• Cigarette Lighter Inverter: Bestek 200-Watt Cup Portable ($30) — If all you want is a convenient way to charge up some portable electronics in a car with no factory installed outlet, this is it. This device sits snugly in your car’s cup holder, presenting two AC outlets with a maximum of 200 watts of electricity. It also has two USB charging ports with 4.5 amps each (enough for standard-speed charging) and a pass-through cigarette lighter port, so you can keep your regular charger active so you can keep using your GPS unit—or, um, light cigarettes, I guess.
    • Potek 750-Watt ($46)— This budget option is a great pick if you need some flexibility, or aren’t sure you’re ready for a permanent installation. When plugged into a cigarette lighter port, it can output 150 watts to two AC outlets with two USB charging ports as a bonus. When you’re ready for more juice, you can connect the power clips directly to your car’s battery for 750 watts, enough to power a game console and TV or high-end car audio.
    • Krieger KR1500 1500-Watt ($140)— This heavy-duty model is designed to be fixed in the car or truck interior, with an included remote power switch you can mount to the dashboard for easily enabling and disabling of the power draw. Cables are included for a direct battery installation, along with a spare user-replaceable cable fuse.
  • Email from Judy in Richmond: Dear Tech Talk. I am thinking of purchasing a Wi-Fi camera for my house. I am worried that they may not be secure and that someone could hack it and access video. Am I being too paranoid or are they secure? Love the show. Judy in Richmond
  • Tech Talk Responds: There are two main types of Wi-Fi-enabled security cameras: traditional IP (or networked) cameras, and modern “smart” cameras like Alphabet’s Nest Cam and Amazon’s Cloud Cam.
  • Most of the stories you see online about insecure cameras are about IP cameras. These are simply security cameras that connect to the network, over either Wi-Fi or a wired Ethernet connection. In practice, many people don’t set up these cameras securely. They leave them configured with the default username and password. In fact, a website has listed 73000 unsecured IP cameras in 256 countries.
  • Modern security cameras like Alphabet’s Nest Cam, Amazon’s Cloud Cam, and Netgear’s Arlo, for example, are different than IP cameras. These are designed as easy-to-use smarthome devices.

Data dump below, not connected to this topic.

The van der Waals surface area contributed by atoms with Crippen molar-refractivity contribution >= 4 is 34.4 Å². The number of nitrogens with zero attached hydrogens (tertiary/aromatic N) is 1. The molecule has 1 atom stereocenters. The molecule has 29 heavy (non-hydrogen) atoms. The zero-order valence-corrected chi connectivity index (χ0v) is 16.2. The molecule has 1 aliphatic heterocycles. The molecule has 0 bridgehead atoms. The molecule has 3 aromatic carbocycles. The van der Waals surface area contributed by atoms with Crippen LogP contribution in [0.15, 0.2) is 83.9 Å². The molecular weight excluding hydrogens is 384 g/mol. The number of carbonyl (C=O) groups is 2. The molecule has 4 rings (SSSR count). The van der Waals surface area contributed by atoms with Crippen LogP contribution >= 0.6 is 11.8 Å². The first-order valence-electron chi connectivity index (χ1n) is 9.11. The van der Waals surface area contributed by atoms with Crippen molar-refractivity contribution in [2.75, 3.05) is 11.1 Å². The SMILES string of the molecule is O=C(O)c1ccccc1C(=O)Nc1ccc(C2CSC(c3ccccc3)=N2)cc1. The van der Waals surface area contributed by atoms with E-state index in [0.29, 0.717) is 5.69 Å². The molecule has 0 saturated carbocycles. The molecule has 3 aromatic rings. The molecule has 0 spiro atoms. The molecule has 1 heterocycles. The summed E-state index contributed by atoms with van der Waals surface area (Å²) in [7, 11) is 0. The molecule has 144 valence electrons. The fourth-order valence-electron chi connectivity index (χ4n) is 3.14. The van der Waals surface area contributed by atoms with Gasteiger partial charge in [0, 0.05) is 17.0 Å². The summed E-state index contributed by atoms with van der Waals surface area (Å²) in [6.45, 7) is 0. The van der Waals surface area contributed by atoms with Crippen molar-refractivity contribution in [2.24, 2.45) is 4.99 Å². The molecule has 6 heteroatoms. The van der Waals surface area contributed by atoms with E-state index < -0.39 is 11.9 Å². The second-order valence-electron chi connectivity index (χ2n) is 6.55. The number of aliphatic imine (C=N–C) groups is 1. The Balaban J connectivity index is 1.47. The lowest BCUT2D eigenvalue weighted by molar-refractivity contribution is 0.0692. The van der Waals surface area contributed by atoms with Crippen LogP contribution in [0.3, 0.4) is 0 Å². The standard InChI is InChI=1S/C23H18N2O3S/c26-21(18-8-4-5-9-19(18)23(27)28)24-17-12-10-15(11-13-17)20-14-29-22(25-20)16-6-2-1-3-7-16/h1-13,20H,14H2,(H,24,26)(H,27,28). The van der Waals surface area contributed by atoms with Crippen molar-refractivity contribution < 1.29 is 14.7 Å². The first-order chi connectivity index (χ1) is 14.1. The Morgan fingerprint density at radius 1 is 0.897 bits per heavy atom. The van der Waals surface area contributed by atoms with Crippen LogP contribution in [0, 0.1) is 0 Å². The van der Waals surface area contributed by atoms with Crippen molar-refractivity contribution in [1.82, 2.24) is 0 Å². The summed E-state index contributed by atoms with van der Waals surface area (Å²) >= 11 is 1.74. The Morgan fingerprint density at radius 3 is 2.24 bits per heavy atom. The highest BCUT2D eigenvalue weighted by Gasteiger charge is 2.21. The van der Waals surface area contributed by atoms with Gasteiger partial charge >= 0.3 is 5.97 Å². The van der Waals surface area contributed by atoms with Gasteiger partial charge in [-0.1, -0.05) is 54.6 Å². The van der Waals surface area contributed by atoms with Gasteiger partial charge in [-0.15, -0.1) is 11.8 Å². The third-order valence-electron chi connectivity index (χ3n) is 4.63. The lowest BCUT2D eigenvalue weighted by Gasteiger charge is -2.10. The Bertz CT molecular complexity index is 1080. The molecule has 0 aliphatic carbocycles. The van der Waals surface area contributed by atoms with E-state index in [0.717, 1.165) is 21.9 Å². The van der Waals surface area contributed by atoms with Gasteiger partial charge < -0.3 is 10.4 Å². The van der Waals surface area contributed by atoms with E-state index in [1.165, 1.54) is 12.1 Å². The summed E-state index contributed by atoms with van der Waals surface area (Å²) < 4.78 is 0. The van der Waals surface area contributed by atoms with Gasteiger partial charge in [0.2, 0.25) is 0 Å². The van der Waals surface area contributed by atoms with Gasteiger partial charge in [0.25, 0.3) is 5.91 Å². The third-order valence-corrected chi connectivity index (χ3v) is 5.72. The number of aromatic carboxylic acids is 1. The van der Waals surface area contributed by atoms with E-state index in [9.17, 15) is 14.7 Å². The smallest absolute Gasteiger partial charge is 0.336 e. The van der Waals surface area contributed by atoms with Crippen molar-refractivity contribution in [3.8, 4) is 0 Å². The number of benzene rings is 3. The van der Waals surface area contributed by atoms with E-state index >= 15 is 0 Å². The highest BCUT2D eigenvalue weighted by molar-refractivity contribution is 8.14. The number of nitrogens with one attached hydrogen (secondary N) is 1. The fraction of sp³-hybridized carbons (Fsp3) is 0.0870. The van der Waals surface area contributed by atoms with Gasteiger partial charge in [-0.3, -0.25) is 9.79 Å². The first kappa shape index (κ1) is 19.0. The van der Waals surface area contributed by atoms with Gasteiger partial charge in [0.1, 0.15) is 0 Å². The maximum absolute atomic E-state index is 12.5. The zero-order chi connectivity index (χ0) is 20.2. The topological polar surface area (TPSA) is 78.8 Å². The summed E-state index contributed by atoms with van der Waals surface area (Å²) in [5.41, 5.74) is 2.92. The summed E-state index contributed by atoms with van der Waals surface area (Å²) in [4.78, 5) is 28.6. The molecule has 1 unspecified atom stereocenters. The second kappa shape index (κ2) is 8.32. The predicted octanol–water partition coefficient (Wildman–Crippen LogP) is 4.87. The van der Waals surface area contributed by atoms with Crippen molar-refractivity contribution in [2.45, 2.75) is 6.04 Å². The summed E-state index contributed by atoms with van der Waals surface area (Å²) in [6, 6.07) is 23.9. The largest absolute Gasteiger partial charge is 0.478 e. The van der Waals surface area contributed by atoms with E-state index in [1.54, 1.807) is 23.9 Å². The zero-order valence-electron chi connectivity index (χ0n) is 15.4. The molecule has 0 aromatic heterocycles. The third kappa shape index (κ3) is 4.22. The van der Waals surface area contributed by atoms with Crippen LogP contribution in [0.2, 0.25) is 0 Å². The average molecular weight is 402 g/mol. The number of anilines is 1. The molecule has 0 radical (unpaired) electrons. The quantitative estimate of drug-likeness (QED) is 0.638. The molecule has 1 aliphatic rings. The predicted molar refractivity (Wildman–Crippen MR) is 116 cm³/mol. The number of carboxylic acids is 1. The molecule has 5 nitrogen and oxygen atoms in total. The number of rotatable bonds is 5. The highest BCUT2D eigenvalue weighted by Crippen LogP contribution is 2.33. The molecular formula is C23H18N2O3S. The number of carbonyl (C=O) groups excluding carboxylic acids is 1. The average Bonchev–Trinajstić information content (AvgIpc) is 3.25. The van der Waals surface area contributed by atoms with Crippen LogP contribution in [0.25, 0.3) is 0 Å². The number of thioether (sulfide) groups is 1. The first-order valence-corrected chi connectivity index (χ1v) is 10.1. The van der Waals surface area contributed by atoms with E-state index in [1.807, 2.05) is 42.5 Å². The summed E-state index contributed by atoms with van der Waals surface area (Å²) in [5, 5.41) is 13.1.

• Instead of providing a dumb web interface pre-configured with a default username and password, cameras like these require you use an online account system. Live video feeds and recorded video clips are available through those online accounts.
  • That account can sometimes be configured with two-factor authentication for additional security, which means even an attacker that knows your account’s password wouldn’t be able to view your cameras. These types of cameras are automatically updated with the latest firmware, too. You don’t have to manually update them to fix security problems.
  • The core advice here is pretty simple. Here’s how to choose a secure security camera and keep your video feeds private:
    • Buy a “smart” security camera, not an IP security camera that requires more configuration.
    • Get a camera from a trustworthy brand you recognize, like Nest or Amazon.
    • Use a strong password when you create your online account for the camera.
    • Enable two-factor authentication. (Be sure to buy a camera with this feature for maximum security.)
  • If you do all these things, you should be completely secure. The worst case scenario would be a massive breach of Nest or Amazon’s servers, but that would be a big shocking story, and would be fixed immediately.

Profiles in IT: Margaret Heafield Hamilton

  • Margaret Heafield Hamilton led the team that developed the on-board flight software for the Apollo space program and coined the term, software engineering.
  • Margaret Heafield Hamilton was born August 17, 1936 in Paoli, Indiana.
  • She graduated from Hancock High School in 1954.
  • She received a BA in mathematics from Earlham College in 1958.
  • She then taught high school math and French until her husband graduated.
  • She then moved to Boston, MA, to study in abstract mathematics at Brandeis U.
  • In 1960 she took an interim position at MIT to develop software for predicting weather on the LGP-30 and the PDP-1 computers in the meteorology department.
  • From 1961 to 1963, she worked at Lincoln Labs, where wrote software to search for “unfriendly” aircraft. She also wrote software for the AF Cambridge Research Labs.